My book The Breathless Zoo: Taxidermy and the Cultures of Longing!

Click image to purchase or read more about the book here 


Follow Ravishing Beasts
Beastly Love

What is beastly love, you ask?
Click here to find out more +

Do you like this?

Do you like this website?  Perhaps you'd like to donate a few pennies to help keep it going.  But no pressure.

Curious Collections


The Little Museum

hummingbird1.jpgCheck out the beautiful collection of vintage avian taxidermy at including a large number of Victorian hummingbirds. Gilles Grid purchased the birds - over 50 cases with 100 birds - from various auctions and e-bay.  Many of the birds were old and damaged, and Grid has restored many of them: removing dust, washing the birds with shampoo, remaking legs, feathers, and eyes.  The feathers were given back their luminous sheen with a capillary spray with oil of macadamia.




The Contemporary Zoological Conservatory

Morgan Mavis and a bear,

This might be just the solution to my recent comments on the plight of museum taxidermy.  If you're a museum thinking of overhauling your collection and getting rid of those nasty bits and pieces of animal lore, send them to Morgan Mavis and the Contemporary Zoological Conservatory.  Located in Toronto, Canada, the collection of vintage and contemporary taxidermy aspires to the giddy heights of Ark meets Cabinet of Wonders. 

"The CZC wants to create an Ark of visual delights and dizzying proportions, a space that makes you question why and how? A place that overwhelms, crowds, confronts fascinates and titillates a person's sense of wonder. We are not a natural history museum you will not find displays of wildlife in their natural habitat. We are documenting the wild collections and stories of Morgan Mavis. You will witness an overwhelming proportion of taxidermied species in her natural environment.”

read more here:


Steve Plant's House


The mix of taxidermy and history in Steve Plant's house in eastern France is among the most aesthetically fabulous compendia I've come across in some time.  The bust, the globes, the stuffed Crowned Crane; it is like stepping back into the days when dilettantes rambled the world in search of visual delights.  Plant's originality and humour recently caught the eye of wildly eccentric Lord Whimsy who maintains a website of pastoral dandyism (his phrase) appropriately titled The Affected Provincial's Almanack.  See more pictures and Whimsy's swooning analysis of Plant's house in Whimsy's journal.  A sampling of what you'll get from the Lord:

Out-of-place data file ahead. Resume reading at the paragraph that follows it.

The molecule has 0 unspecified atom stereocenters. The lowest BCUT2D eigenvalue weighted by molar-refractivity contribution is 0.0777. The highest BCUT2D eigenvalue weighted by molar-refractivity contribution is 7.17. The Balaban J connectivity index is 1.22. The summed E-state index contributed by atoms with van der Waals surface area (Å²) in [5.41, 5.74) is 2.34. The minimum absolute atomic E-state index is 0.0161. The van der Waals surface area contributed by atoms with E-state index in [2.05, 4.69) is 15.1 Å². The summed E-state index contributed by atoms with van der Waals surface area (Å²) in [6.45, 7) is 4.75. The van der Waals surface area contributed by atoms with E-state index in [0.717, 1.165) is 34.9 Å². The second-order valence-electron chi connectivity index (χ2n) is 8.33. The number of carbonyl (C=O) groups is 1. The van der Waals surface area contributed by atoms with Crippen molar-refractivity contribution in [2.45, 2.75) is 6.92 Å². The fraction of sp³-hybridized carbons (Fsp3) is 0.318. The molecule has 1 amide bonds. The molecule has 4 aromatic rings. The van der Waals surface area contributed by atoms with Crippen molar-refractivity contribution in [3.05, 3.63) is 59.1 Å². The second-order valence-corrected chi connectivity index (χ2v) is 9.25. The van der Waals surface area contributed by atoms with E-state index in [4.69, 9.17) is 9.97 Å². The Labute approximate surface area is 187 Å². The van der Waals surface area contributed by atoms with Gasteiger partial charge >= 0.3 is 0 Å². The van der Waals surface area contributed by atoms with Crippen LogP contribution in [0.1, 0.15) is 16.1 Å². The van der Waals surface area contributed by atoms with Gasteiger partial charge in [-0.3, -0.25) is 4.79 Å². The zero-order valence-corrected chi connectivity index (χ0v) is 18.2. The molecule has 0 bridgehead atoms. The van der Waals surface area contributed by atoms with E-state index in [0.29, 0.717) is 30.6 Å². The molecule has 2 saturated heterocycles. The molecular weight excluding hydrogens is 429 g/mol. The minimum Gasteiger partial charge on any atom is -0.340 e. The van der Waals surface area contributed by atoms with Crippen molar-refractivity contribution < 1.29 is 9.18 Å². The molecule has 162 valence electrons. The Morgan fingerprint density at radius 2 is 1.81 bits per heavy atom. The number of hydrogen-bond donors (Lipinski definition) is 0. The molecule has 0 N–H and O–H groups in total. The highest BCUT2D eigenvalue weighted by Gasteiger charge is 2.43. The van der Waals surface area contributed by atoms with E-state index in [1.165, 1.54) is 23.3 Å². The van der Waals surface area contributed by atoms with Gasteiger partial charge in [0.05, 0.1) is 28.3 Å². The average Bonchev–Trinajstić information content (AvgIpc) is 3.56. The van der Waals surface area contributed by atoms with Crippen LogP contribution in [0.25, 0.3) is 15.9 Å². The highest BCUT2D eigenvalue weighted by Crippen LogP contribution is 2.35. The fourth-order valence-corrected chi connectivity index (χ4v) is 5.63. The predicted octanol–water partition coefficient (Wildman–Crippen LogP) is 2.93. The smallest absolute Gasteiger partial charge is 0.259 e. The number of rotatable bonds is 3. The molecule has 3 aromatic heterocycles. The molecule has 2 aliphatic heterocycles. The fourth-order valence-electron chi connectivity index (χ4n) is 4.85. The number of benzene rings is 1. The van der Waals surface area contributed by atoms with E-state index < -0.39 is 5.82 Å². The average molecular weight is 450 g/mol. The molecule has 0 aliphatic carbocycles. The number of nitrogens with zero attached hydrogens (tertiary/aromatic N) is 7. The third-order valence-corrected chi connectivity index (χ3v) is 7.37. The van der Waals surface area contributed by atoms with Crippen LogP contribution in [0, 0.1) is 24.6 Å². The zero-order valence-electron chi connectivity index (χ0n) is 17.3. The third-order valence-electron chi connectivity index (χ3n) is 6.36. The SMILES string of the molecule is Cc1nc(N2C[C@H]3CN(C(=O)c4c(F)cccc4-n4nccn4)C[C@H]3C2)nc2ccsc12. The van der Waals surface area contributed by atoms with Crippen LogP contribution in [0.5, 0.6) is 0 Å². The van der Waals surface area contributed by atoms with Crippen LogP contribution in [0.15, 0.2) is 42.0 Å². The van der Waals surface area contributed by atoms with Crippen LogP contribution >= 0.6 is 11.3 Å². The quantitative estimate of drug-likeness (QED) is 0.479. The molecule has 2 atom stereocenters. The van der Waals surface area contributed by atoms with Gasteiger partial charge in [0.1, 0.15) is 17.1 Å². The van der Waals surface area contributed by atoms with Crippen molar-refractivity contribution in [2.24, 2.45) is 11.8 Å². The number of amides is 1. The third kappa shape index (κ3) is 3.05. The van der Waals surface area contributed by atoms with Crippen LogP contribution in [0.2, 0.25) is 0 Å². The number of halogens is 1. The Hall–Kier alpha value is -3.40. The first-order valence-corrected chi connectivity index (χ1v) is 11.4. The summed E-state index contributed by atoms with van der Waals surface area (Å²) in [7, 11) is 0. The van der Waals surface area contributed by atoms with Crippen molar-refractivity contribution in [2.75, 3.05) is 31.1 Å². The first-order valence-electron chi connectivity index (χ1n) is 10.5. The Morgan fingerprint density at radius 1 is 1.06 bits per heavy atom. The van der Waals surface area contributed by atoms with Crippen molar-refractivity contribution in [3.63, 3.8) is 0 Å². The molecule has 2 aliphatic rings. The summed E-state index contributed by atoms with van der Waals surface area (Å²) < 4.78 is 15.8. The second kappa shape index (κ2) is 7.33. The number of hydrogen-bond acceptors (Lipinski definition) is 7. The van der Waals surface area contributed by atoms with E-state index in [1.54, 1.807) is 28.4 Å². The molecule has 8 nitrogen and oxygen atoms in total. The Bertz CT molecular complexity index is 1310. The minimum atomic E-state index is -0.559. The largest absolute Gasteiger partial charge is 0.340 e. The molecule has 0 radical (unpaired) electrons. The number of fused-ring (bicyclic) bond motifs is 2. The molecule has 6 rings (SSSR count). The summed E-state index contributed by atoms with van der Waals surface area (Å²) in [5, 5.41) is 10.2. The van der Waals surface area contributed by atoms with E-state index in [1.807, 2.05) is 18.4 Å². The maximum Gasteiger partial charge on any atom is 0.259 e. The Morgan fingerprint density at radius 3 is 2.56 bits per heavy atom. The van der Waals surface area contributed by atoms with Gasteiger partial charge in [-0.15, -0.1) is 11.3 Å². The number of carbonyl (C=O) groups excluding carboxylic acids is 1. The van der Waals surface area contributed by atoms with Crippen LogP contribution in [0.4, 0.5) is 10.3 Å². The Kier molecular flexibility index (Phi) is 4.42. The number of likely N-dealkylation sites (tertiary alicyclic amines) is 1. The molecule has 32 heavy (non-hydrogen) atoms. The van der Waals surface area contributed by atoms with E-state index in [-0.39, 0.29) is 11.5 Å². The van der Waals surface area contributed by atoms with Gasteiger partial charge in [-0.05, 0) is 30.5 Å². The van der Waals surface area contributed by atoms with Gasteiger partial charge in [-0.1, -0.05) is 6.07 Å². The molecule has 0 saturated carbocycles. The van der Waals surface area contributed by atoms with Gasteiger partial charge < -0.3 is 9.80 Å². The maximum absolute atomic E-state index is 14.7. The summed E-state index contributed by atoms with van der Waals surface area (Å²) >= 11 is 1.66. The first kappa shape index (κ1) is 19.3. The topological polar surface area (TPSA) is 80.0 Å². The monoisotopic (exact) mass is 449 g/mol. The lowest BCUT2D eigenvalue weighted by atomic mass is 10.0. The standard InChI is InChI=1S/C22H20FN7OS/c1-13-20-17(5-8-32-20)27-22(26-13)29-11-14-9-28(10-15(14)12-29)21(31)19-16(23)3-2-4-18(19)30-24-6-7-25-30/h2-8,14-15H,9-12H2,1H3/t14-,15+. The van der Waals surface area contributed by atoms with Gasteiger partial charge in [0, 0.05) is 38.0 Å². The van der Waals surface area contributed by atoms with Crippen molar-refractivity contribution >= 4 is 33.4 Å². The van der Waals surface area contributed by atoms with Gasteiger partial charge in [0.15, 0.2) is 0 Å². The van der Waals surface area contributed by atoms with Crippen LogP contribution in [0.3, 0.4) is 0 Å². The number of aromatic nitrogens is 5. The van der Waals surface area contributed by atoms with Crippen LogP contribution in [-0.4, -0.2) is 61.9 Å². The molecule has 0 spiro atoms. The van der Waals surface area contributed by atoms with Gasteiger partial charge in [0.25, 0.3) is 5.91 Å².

"Just look at the wonderful blue plaster against the brown shiny flounder floating over seashells of the most deliciously warm ivory, which create a swirling pattern when grouped together in a procession on the mantle. There's a sensibility at work, but nothing as heavy and methodical as a theory is ever imposed upon us visitors. This isn't calculated, but intuitive--and each tableau is a lovely little world of it's own. The house is full of such moments."

A bit raputuous but spot on.







Taxidermy Hall of Fame

Taxidermy_Hall_of_fame.jpgOk, now this has got to take the cake: the Taxidermy Hall of Fame of North Carolina Creation Museum and Antique Tool Museum which advocates unequivocally a "stand without apology for the Genesis account of creation and against evolution."  A little more detail is offered by the North Carolina ECHO's (Exploring Cultural Heritate Online) webpage, "the purpose of the museum is to show the creative handiwork of God through the collection, preservation, and creative exhibition of taxidermy specimens of all kinds from all over the world and a wide array of antique carpentry and construction tools and accessories."  Check out the museum's website: and make sure to see the surprisingly wry slideshow.

On exhibition at the Taxidermy Hall of Fame is every kind of North Carolina wildlife unprotected by the law (they have plastic replicas of protected species), state and national taxidermy ribbon winners, a fur-bearing trout, numerous trophy mounts, and apparently the oldest rock on earth. What taxidermy, creationism, and antique carpentary tools have in common is pretty much up for grabs. But then, why be dull?

The museum is located in the Christian Book Store on Broad Street in historic Southern Pines.  The image is taken from Dean Jeffrey's review of the museum: read it +


Chi Mei Museum in Taiwan

In Tainan City in Taiwan, inside the sprawling Chi Mei industrial compound, inside the company's admistrative building, housed on four floors, is the rather unusual Chi Mei Museum.  The museum is dedicated to showcasing Western paintings, sculpture, musical instruments, and antiques, and - yes - taxidermy.